Ed Richards on Broadband Britain - Towards the Next Generation
Next Generation Access Networks are a big topic around the technical press in the UK currently. The trials by Virgin Media of its DOCSIS 3.0 implementation, fibre roll-out by Openreach in Ebbsfleet and fibre traveling along the sewers are just three instances of how next generation speeds may be delivered to consumers and small businesses.
Ed Richards who is Chief Executive of Ofcom delivered on 16th April a speech to the Institute of Engineering and Technology on future prospects of UK Broadband and Next Generation Access. A copy of the speech is available for reading on the Ofcom website.
" But if you were to ask me whether in 10 or 15 years’ time most developed markets will have very-high bandwidth networks available to many, many households, if not universally: I would say the answer is almost certainly ‘yes’.
Super fast broadband – next generation access and networks – are crucial to the UK’s future. These networks form part of the critical infrastructure of the country’s economy and will be central to the way we live our lives in the future.
Speeds are continuing to rise - with typical headline speeds of up to 8 Mbps, and prices falling very substantially,
It would be incomplete to leave the story there however. There are also some real challenges to consumer satisfaction.
The evidence, so far, is that this is more to do with the quality of technical help-desk support than with line speeds or usage limits. That may be beginning to change, as more and more users realise that adverts promising ‘up to X’ in headline line-speeds are in fact a far cry from their individual day-to-day experience.
So we would encourage the ISPs to provide more hard information up-front to consumers and is undertaking research which, we hope, will lead to reliable quality of service metrics which will let consumers compare which ISP is most likely to provide the kind of service that consistently matches the individual’s maximum line-speed. In other words a real indicator of quality to complement the more transparent information on price.
As well as new services, operators are experimenting with willingness to pay simply for more bandwidth. Results though are mixed. In the USA, there has been significant interest in Verizon’s 20 Mbps symmetric package, even without IPTV applications and despite its premium of $35 a month over copper access. Comcast and Time Warner are experimenting with premiums for use of bandwidth hungry services as well.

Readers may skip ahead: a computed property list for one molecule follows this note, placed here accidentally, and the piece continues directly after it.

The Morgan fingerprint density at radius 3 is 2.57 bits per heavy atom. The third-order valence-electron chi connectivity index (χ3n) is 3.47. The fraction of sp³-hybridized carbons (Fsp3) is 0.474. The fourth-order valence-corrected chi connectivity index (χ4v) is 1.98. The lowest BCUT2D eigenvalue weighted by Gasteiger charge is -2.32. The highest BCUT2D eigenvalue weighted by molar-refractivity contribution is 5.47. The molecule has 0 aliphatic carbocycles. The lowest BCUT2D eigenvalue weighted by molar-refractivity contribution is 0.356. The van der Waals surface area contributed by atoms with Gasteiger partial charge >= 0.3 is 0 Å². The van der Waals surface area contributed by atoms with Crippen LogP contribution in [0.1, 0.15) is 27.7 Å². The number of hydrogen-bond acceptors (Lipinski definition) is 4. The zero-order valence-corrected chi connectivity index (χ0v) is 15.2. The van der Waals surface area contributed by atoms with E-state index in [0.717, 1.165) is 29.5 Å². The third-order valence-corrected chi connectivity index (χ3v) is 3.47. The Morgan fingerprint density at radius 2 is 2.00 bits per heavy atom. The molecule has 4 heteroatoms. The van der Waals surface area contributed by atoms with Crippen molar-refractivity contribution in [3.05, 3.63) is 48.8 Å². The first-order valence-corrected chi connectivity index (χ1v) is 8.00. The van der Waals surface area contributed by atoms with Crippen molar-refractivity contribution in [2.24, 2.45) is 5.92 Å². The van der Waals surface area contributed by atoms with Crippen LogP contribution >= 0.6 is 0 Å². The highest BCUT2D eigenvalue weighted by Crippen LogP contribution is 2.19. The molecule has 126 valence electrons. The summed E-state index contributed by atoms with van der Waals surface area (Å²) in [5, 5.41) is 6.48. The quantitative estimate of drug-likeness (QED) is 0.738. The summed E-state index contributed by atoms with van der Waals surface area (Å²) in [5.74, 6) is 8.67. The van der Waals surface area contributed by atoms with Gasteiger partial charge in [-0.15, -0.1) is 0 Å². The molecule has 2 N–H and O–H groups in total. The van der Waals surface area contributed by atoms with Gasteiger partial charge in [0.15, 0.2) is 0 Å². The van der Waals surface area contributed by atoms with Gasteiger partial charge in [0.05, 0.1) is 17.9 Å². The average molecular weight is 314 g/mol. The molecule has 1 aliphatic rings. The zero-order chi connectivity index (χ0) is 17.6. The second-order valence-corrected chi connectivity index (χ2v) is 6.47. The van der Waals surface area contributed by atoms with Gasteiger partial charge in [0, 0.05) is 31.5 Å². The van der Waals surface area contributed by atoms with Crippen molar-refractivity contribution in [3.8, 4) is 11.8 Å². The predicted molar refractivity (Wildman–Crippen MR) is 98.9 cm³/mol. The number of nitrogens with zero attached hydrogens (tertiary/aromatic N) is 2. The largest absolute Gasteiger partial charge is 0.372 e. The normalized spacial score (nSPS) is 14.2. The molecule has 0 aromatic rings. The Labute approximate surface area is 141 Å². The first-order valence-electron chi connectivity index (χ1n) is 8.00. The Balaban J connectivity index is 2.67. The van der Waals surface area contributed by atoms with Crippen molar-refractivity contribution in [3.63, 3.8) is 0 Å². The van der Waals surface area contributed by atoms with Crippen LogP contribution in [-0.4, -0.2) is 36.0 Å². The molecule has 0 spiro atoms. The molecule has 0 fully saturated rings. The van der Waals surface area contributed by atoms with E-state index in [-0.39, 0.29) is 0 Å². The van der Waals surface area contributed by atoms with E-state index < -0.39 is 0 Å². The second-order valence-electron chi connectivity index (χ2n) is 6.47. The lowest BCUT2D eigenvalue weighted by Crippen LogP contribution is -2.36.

But getting customers to pay a premium for something that has been introduced as ‘free’ or very low cost is a marketeer’s nightmare. Most Korea Telecom customers currently remain on their 4Mbps service. In Singapore the highest speed SingTel advertises is 10 Mbps. They have ceased to promote their 30 Mbps offering; and in France the fibre access offering is priced at the same level as DSL service. So there are some real challenges on the revenue side.
But the direction of travel is clear, towards higher and higher speeds and bandwidths. The questions are ‘how?’ and ‘when?’ not ‘whether?’ In this, market players, the regulator and government all have a part to play.
We are clear that, as regulator, we must be engaged and proactive – which we have been and will continue to be.
Our obligation is to remove as many obstacles as possible to next generation deployment and to ensure that there is a framework against which companies and investors can make decisions that will see next generation access emerge."Extracts from Ed Richards speech
The issue of 'up to' speeds arises again, the phrase is usually used as a way of expressing the reality that ADSL and ADSL2+ both suffer from decreasing connection speeds as line length increases, and for all consumer connections it also reflects the contended nature of the actual download speed you will experience. A great many providers provide some form of line speed guidance at sign up, but the language used in sales calls, if ad-hoc reports are correct, can be misleading or easily missed/forgotten in the sign up process. A great deal of education is needed starting with the people who man technical support desks. They don't need to be broadband experts but at least understand the nature of the beast they are supporting.
Of course if we move to a fibre based future then the issue of distance causing speed drop off is removed, but the issue of describing contention remains and how do consumers compare one 50Mbps provider against another. The difficulties this causes are a marketing persons dream, as you can just throw superlatives all over the advertising to make your product look better than a competitors. As broadband speeds increase this situation is not likely to get better.
So here we are, talking about where broadband is going, and as usual no-one can be certain. The economic situation is one that is unstable for many and may result in the big communications providers opting for less exciting incremental upgrade paths. The issues of how you upgrade the local loop from copper to fibre either completely or incrementally are very big, and when so many other essential goods and services are increasing in price a rise in the price of a broadband connection for many would see them downgrading to a cheaper product. There will be the speed freaks among us who will pay the premium, the big question is whether this 10 to 15% of the broadband community are a big enough group to make further local loop investment worthwhile?